In the winter of 330 BC, at the Battle of the Persian Gate northeast of today’s Yasuj in Iran, the Persian satrap Ariobarzanes led a last stand of the Persian forces. After the Battle of Gaugamela in present-day Iraqi Kurdistan, Alexander had advanced to Babylon and Susa. A Royal Road connected Susa with the more eastern capitals of Persepolis and Pasargadae in Persis (the Persian Empire had several “capitals”), and was the natural venue for Alexander’s continued campaign. After the conquest of Susa, Alexander split the Macedonian army into two parts. Alexander’s general, Parmenion, took one half along the Royal Road, and Alexander himself took the route towards Persis. Passing into Persis required traversing the Persian Gates, a narrow mountain pass that lent itself easily to ambush.
Believing that, after his victory over the Uxians, he would not encounter any more enemy forces during his march, Alexander neglected to send scouts ahead of his vanguard, and thus walked into Ariobarzanes’ ambush. Once the Macedonian army had advanced sufficiently into the narrow pass, the Persians rained down boulders on them from the northern slopes. From the southern slope, Persian archers and catapults launched their projectiles. Alexander’s army initially suffered heavy casualties, losing entire platoons at a time. Ariobarzanes had hoped that defeating Alexander at the Persian Gates would allow the Persians more time to field another army, and possibly stop the Macedonian invasion altogether.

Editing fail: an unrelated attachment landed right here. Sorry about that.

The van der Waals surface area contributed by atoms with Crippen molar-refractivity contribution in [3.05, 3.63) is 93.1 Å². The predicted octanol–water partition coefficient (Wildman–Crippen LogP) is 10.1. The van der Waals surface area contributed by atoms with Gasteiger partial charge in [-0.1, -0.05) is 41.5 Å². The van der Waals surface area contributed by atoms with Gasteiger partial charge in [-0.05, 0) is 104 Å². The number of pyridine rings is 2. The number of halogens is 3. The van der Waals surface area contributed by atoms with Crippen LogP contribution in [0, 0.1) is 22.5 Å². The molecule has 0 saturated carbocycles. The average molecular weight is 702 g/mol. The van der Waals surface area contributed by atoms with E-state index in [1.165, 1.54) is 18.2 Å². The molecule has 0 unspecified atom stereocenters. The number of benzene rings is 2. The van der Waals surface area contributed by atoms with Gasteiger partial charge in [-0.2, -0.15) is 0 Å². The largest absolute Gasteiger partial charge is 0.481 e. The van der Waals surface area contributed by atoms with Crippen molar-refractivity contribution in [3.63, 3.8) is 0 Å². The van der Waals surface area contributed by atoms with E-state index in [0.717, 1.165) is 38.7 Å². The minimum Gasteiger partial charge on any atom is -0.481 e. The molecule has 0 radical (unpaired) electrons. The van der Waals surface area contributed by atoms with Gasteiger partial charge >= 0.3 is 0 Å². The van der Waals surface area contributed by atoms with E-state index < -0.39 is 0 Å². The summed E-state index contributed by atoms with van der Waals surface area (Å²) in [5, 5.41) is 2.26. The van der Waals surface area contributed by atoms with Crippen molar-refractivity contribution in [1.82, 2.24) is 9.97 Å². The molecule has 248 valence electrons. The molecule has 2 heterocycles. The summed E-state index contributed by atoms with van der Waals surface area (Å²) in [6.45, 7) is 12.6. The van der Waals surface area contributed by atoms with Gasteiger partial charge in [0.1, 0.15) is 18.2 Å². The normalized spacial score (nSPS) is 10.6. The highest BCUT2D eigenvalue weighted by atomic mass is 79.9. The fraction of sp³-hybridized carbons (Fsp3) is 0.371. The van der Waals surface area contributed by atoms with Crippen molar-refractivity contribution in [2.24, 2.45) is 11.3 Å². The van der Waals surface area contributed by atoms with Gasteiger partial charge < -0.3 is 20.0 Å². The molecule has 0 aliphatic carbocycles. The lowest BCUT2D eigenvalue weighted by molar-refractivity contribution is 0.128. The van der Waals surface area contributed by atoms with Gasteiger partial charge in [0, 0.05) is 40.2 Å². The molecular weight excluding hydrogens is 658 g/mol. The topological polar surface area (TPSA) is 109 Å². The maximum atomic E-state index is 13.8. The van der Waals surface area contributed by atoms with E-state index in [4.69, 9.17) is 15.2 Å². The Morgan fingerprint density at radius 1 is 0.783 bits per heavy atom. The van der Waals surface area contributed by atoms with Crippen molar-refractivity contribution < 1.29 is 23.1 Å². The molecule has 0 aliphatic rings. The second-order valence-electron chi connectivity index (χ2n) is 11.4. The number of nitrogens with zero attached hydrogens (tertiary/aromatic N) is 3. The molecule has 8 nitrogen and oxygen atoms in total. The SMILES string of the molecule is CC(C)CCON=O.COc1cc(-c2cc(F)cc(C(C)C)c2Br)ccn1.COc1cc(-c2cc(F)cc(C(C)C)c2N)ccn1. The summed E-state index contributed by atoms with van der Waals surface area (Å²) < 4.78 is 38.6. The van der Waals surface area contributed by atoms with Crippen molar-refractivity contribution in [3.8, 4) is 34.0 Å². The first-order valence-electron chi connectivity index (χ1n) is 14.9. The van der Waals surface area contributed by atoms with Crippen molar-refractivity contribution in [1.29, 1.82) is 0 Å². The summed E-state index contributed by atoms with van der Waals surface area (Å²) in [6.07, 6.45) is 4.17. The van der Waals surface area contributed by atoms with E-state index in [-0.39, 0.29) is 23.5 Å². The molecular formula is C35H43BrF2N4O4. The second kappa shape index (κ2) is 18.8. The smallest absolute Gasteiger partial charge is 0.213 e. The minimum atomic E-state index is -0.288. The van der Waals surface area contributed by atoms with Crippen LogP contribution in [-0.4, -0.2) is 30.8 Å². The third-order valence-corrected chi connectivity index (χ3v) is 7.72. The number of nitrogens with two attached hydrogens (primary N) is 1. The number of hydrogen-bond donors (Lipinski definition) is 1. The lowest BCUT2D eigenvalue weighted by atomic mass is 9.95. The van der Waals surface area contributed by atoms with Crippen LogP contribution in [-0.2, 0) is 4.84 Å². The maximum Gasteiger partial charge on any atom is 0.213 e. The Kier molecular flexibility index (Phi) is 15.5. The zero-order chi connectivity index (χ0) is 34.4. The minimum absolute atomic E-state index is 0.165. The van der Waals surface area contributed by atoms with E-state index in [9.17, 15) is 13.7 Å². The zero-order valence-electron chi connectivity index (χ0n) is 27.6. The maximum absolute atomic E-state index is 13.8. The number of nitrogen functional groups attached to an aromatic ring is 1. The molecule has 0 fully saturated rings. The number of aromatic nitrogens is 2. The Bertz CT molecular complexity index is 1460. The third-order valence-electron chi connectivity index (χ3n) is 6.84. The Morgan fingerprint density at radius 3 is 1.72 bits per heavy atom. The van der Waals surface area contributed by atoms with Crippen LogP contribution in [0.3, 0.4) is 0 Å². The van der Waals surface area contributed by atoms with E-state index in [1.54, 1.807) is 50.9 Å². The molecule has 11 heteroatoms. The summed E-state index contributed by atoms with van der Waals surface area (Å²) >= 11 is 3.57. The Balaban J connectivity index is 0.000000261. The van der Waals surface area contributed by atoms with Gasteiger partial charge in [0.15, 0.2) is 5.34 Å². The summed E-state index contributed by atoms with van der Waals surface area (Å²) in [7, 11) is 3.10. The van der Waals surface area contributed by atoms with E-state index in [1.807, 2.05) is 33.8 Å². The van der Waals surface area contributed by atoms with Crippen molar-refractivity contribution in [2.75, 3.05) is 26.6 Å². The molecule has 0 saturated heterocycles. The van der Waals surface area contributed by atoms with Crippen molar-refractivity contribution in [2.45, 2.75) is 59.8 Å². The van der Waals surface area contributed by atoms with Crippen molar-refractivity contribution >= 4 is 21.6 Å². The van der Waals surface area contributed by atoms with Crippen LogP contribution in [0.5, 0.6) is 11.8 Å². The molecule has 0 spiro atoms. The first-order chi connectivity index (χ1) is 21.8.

Ariobarzanes held the pass for a month, but Alexander succeeded in encircling the Persian army and broke through the Persian defenses. The defeat of Ariobarzanes’s forces at the Persian Gate removed the last military obstacle between Alexander and Persepolis. Upon his arrival at the city of Persepolis, Alexander appointed a general named Phrasaortes as successor of Ariobarzanes. Four months later, Alexander allowed the troops to loot Persepolis. A fire broke out and spread to the rest of the city. It is not clear if it had been a drunken accident, or a deliberate act of revenge for the burning of the Acropolis of Athens during the Second Greco-Persian War.